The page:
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Casino revenue safe for now, maybe

About $19 million in riverboat revenue for Harrison County survived a Republican threat in the House yesterday in Indianapolis, but the anvil could still fall in the Senate.
House Speaker Brian Bosma, R-Indianapolis, did not call the bill out of committee that would have taken $120 million away from some riverboat communities. The deadline was Monday at midnight.
Rep. Paul Robertson, D-Depauw, said the measure could still be attached to the budget bill.
If that happens, Robertson said Monday afternoon, ‘I don’t think the Democrats would support it ‘ it’s not a very good budget anyway.
‘We can breathe a sigh of relief, at least here in the House,’ Robertson said. ‘But the ball game’s not over, by any means.
‘We have to stay on task to ensure that riverboat counties do not lose the money that’s rightfully theirs,’ Robertson said.
He said some legislators argue that the payoff to riverboat communities has been more than anyone imagined it would be, but they should also take note that the state receives three times as much as Harrison County in gambling taxes from Caesars alone.
‘From this point, we have to be watching closely because if the Senate puts that in the budget, and if they add on other things that are popular, like the Colts stadium, it will put a lot of pressure on people to vote for it,’ Robertson said.
The proposal in the Senate would take $19 million from Harrison County annually, leaving it a balance of only $4 million.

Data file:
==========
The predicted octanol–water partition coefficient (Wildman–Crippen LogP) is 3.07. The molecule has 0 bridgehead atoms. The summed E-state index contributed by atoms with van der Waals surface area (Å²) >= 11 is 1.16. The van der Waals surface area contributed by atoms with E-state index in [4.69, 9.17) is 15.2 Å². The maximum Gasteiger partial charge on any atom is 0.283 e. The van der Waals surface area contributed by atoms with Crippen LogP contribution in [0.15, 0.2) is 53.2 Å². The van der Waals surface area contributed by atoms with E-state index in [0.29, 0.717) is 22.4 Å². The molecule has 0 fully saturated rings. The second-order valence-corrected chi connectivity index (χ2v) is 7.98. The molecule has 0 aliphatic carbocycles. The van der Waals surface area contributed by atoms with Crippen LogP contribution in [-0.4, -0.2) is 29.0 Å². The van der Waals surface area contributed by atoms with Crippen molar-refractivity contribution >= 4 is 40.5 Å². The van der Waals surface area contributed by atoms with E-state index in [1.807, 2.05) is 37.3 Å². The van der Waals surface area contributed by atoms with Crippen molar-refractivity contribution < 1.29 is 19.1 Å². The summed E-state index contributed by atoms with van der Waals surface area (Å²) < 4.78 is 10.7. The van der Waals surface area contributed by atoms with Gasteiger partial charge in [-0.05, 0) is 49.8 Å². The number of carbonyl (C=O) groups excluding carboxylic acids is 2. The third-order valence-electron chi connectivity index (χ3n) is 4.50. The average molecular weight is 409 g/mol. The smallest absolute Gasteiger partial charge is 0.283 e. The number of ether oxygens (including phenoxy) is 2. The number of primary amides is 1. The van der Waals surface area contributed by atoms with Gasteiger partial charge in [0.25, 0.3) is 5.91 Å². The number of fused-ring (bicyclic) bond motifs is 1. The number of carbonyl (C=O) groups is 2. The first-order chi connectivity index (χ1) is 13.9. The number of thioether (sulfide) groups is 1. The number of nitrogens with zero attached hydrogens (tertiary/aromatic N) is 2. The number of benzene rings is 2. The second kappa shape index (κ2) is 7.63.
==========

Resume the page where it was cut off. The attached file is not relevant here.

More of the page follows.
A couple of years ago, the legislature put a cap on the amount Harrison County could receive ‘ $23.4 million a year. Officials here cried foul because Caesars Indiana had not opened its 500-room hotel and had not reached its full earning potential from gambling. Therefore, neither had Harrison County.
And there has been no let-up in the demands for riverboat revenue here. Until Monday.
That meeting of the commissioners was one of the slowest since Harrison County began getting riverboat revenue in 1999. Commission chair J.R. Eckart spent much of the morning fielding calls from Indianapolis, and no clear picture evolved as to what would happen by early afternoon.
Council chair Gary Davis, who was in the audience, said whether the riverboat revenue is handled fairly is no concern to most lawmakers. ‘They can do anything they want to,’ Davis said.
Commissioners’ attorney Christopher Byrd said if the legislature takes the riverboat money, then lawyers would determine the legal recourse those communities would have.
If that were necessary, Byrd said, ‘I’m sure the riverboat communities would join together.’
The commissioners are deciding day to day whether they should be in Indianapolis.

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